By | March 5, 2020

BY DAVID GESPASS

Veteran civil rights activists often say, everything has changed and nothing has changed. That is the feeling anyone who was around when the Pentagon Papers were revealed gets when learning of the Washington Post’s discovery of what government and military officials have been saying behind closed doors for the two decades that the US has been fighting in Afghanistan.    

For those not of a certain age who don’t recall the Pentagon Papers, Daniel Ellsberg and Tony Russo spent countless hours surreptitiously making multiple copies of the 47 volumes and 7,000 pages and sneaking them out of their secured location and then leaking them to the news media. Those papers revealed that, despite the constant refrain from Lyndon Johnson, the generals and “Defense” Department officials that we were seeing “the light at the end of the tunnel,” and that the US would soon emerge victorious over Vietnam (the claims went on for years), those same people had long since determined that the nearly 60,000 known dead Americans, the unknown number who returned broken, traumatized and addicted and the $168 billion spent (the cost to Vietnam was magnitudes greater) was pointless and wasted because, Rambo notwithstanding, the war was unwinnable. 

First the New York Times, then the Washington Post, and then others began publishing the papers and telling the theretofore hidden history of the Vietnam War. The government tried to prevent their publication but the Supreme Court held unanimously that it could not. Ellsberg and Russo risked prison when they turned the papers over to reporters but were willing to make that sacrifice to reveal the sordid truth. The only reason they did not get convicted was that the government broke into Ellsberg’s psychiatrist’s office to find his treatment records. The presiding judge would not countenance such egregious behavior and the case was dismissed.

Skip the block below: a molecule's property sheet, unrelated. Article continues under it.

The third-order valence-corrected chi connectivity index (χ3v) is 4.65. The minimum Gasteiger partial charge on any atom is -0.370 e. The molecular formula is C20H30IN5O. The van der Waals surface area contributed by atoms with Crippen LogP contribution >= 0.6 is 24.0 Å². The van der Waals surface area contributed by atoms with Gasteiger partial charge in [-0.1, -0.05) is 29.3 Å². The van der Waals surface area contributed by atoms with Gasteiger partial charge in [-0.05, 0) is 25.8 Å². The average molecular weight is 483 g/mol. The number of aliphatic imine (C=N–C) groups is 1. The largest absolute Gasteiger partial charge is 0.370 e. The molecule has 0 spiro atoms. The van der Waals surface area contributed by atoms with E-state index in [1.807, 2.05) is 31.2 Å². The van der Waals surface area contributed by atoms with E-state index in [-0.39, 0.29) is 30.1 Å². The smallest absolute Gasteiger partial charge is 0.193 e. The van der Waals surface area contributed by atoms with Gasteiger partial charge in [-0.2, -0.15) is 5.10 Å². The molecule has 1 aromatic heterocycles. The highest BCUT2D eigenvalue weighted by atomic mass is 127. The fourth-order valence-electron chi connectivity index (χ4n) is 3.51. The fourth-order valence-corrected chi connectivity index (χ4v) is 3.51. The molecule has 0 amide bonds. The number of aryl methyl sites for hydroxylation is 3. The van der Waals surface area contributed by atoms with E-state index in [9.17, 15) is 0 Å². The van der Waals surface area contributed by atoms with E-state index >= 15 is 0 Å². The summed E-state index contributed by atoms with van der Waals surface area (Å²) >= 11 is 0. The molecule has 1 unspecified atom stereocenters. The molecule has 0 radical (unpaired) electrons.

So, what has changed since 1971 when the Pentagon Papers were leaked? The Washington Post was able to get the untold story of the Afghanistan war legally through a Freedom of Information Act request and was able to publish the results without fear of prosecution. It didn’t take hours of feeding papers into a photocopier because everything is now digital. But it took three years of legal haggling for the documents to be provided. 

On the other hand, the most important lesson of the Pentagon Papers case has not changed at all. Just as the Pentagon Papers revealed that the country’s leaders knew early on that the blood and treasure being expended in Vietnam was inevitably for naught, so too did everyone who looked at Afghanistan know that victory there was impossible. And just Lyndon Johnson and Richard Nixon were more concerned with their political fortunes than the safety of US troops and wise expenditure of government monies, so too have presidents for the past eighteen years kept lying about the prospects of victory in Afghanistan.

What does all this mean? The first, and most important, lesson is that the president’s party makes no difference, that every commander-in-chief of the armed forces (it is important to recall the president is not the commander-in-chief of the country, just of the military services) places self-aggrandizement above the good of the members of the military and the country. And the president and upper echelons of the chain of command have no compunction about lying rather than admit the US will lose a war. Parenthetically, Vietnam blew up the fiction that the US always wins the wars it fights. The War of 1812 was, at best, a draw and the Korean War (evidently to avoid acknowledging it as a war the US hasn’t won, referred to in congressional records as the “Korean Conflict”) is still at a stalemate.